Women in El Nahra as shown by Fernea are oppressed on different ground especially for those who try to question the tradition. Fadhila who is infertile is at risk of divorce because the husband does not see her worth in the society. She is a reject whereas no one sees the possibility of man being the infertile one. Women in El Nahra are communal as they share a lot in the daily lives including the experiences they come across. They come together to celebrate the birth of a child. It is important that they see the significance of children in this society though they do not really care when they die, they term it as a process that might occur during the upbringing. Women are in this case squarely responsible for the well being of their children and men do not care of what might occur to them because it is women who are in charge. This shows how men like escaping societal responsibilities leaving all the hard work to women and then demanding explanation from their wives whenever anything goes on. Household chores and other homely activities purely rest on the shoulders of women.
Virginity in this society is highly regarded but it is interesting that it is only the women who have to be virgins before marriage. Men are not vetted before the wedding thus creating the imbalance and unfair playing ground for the females. The blood stained sheets is the indicator whether the woman is a virgin as the community waits outside so as t celebrate. The groom could decide to ask one of his relatives to kill the bride on the spot if she wasn’t a virgin. It is sad that this community was so intolerant towards women that even led to death. With these norms, women have no power at all and are left with nothing but to abide by the oppressive tradition. Subjugation of women is unacceptable since no determinations are made of the man’s virginity at all.
Women are not even allowed to have eye contact with the men. They do not matter in this community and all they can give to a man is near reverence in return of nothing but compliance t the societal oppressive trends that cannot be challenged whatsoever. They are advised to avoid eye contact with the men by using the abayahs whenever men passed near, surely, how unfair can it get. Fernea is not allowed to feat with the sheik and her husband even in her own home. She learns to respect the complex culture by conforming as she tries to understand what these women in this Iraqi village go through (Fernea 137). Compared to the western culture that Fernea Is used to, this is unheard of and adapting to this lifestyle proves to be quit an uphill task. After the meal, Fernea is now allowed to come from the kitchen to introduce herself to the sheik, a thing that sheik does not even recognize as he concentrates more on her father and family, something many will regard as disrespect but funnily in this society is the law. So unlucky for the women. Compliments for the women here is unheard of, it is believed that women are supposed to do things the right way therefore no compliments because it was supposed to be so. Fernea prepares an excellent dish for the sheik but he did not even mention it because he believes it was supposed to be excellent, poor Fernea has to notice this by the empty dishes that the food was enjoyed.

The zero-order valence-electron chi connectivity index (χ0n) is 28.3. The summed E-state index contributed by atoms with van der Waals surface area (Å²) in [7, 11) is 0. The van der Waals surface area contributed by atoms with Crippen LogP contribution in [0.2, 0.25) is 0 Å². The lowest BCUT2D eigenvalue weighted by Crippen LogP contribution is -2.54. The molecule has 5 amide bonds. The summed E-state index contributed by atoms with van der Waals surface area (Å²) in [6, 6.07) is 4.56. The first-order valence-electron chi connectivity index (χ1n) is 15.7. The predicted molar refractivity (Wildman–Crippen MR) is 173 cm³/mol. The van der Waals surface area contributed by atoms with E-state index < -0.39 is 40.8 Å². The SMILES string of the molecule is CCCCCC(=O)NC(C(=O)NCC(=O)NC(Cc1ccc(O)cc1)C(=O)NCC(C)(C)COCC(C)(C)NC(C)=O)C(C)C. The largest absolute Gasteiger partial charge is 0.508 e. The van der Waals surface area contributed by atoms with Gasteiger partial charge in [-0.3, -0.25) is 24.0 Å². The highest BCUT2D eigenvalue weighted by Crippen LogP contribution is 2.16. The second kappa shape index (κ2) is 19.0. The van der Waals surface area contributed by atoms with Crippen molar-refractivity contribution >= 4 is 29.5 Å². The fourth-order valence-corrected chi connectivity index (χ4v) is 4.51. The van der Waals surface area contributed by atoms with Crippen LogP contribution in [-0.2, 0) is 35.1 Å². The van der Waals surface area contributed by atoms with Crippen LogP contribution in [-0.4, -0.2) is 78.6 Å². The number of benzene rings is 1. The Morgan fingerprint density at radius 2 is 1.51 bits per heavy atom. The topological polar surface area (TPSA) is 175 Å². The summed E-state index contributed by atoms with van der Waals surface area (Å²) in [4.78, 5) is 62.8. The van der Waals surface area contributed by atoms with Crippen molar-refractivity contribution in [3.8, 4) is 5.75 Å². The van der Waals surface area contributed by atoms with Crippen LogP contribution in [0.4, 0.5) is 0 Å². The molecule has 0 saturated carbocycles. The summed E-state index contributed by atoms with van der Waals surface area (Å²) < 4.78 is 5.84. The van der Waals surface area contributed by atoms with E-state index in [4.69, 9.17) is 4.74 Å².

Being seen in public with a man could mean great danger for women in this culture as in the instance where Fernea tell of a Friend Laila who had accompanied her to a late night outing was in great danger because she went out with an unmarried man without men from her family she could be killed. The reason behind killing of women is such situation is simply for the men to save their social status and the honor of other women within that family. Lack of liberation exists chronically in these societies. Stronger women exist though in this society, those who are strong enough to try and reject the norms. They do not do it casually by just ignoring the social rules, but accept their own norms regardless of what the rest of the world thinks. Some women opt not to marry thus have very few opportunities in this society. Widows and young girls who do not expect to marry resort to becoming Mullah, a respectable and profitable profession. Being a mullah, one has economic and individual depth since she can perform religious ceremonies and be paid. This profession is available the whole year round thus a woman can support her entire family with proceeds from this profession. (Fernea 17). But this is only for the strong women who have the courage enough to pull it off, the weak ones always resort to marriage for in marriage, all you have to do is adhere to the norms and be taken care of by the man.